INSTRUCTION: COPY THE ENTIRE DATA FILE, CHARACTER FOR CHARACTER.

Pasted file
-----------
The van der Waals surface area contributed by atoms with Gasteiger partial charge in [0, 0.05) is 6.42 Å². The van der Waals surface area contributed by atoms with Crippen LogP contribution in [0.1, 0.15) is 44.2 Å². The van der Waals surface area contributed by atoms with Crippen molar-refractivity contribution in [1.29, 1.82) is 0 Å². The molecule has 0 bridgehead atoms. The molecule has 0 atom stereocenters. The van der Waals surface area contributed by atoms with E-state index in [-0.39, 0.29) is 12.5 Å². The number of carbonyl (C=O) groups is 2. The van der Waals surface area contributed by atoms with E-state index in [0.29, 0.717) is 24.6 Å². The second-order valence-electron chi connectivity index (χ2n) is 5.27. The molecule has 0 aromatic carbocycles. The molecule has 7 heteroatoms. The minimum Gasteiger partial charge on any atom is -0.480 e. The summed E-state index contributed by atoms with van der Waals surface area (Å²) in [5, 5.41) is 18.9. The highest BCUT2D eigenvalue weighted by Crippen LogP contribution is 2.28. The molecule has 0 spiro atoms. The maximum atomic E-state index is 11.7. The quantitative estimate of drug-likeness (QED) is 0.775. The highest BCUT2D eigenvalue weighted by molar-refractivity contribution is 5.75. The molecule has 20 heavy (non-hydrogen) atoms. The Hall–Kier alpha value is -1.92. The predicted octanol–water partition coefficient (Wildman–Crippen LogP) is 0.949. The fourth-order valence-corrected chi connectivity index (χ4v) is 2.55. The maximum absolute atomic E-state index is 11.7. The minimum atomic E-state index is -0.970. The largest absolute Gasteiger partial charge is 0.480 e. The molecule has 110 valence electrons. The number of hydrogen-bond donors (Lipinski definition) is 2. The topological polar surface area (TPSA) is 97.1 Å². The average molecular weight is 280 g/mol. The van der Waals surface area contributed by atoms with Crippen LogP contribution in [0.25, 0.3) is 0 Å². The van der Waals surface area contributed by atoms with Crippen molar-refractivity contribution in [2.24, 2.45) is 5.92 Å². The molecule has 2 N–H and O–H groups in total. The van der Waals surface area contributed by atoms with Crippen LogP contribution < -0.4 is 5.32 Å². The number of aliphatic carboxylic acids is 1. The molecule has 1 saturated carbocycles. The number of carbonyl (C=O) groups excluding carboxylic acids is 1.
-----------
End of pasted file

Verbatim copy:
The van der Waals surface area contributed by atoms with Gasteiger partial charge in [0, 0.05) is 6.42 Å². The van der Waals surface area contributed by atoms with Crippen LogP contribution in [0.1, 0.15) is 44.2 Å². The van der Waals surface area contributed by atoms with Crippen molar-refractivity contribution in [1.29, 1.82) is 0 Å². The molecule has 0 bridgehead atoms. The molecule has 0 atom stereocenters. The van der Waals surface area contributed by atoms with E-state index in [-0.39, 0.29) is 12.5 Å². The number of carbonyl (C=O) groups is 2. The van der Waals surface area contributed by atoms with E-state index in [0.29, 0.717) is 24.6 Å². The second-order valence-electron chi connectivity index (χ2n) is 5.27. The molecule has 0 aromatic carbocycles. The molecule has 7 heteroatoms. The minimum Gasteiger partial charge on any atom is -0.480 e. The summed E-state index contributed by atoms with van der Waals surface area (Å²) in [5, 5.41) is 18.9. The highest BCUT2D eigenvalue weighted by Crippen LogP contribution is 2.28. The molecule has 0 spiro atoms. The maximum atomic E-state index is 11.7. The quantitative estimate of drug-likeness (QED) is 0.775. The highest BCUT2D eigenvalue weighted by molar-refractivity contribution is 5.75. The molecule has 20 heavy (non-hydrogen) atoms. The Hall–Kier alpha value is -1.92. The predicted octanol–water partition coefficient (Wildman–Crippen LogP) is 0.949. The fourth-order valence-corrected chi connectivity index (χ4v) is 2.55. The maximum absolute atomic E-state index is 11.7. The minimum atomic E-state index is -0.970. The largest absolute Gasteiger partial charge is 0.480 e. The molecule has 110 valence electrons. The number of hydrogen-bond donors (Lipinski definition) is 2. The topological polar surface area (TPSA) is 97.1 Å². The average molecular weight is 280 g/mol. The van der Waals surface area contributed by atoms with Crippen LogP contribution in [0.25, 0.3) is 0 Å². The van der Waals surface area contributed by atoms with Crippen molar-refractivity contribution in [2.24, 2.45) is 5.92 Å². The molecule has 2 N–H and O–H groups in total. The van der Waals surface area contributed by atoms with Crippen LogP contribution < -0.4 is 5.32 Å². The number of aliphatic carboxylic acids is 1. The molecule has 1 saturated carbocycles. The number of carbonyl (C=O) groups excluding carboxylic acids is 1.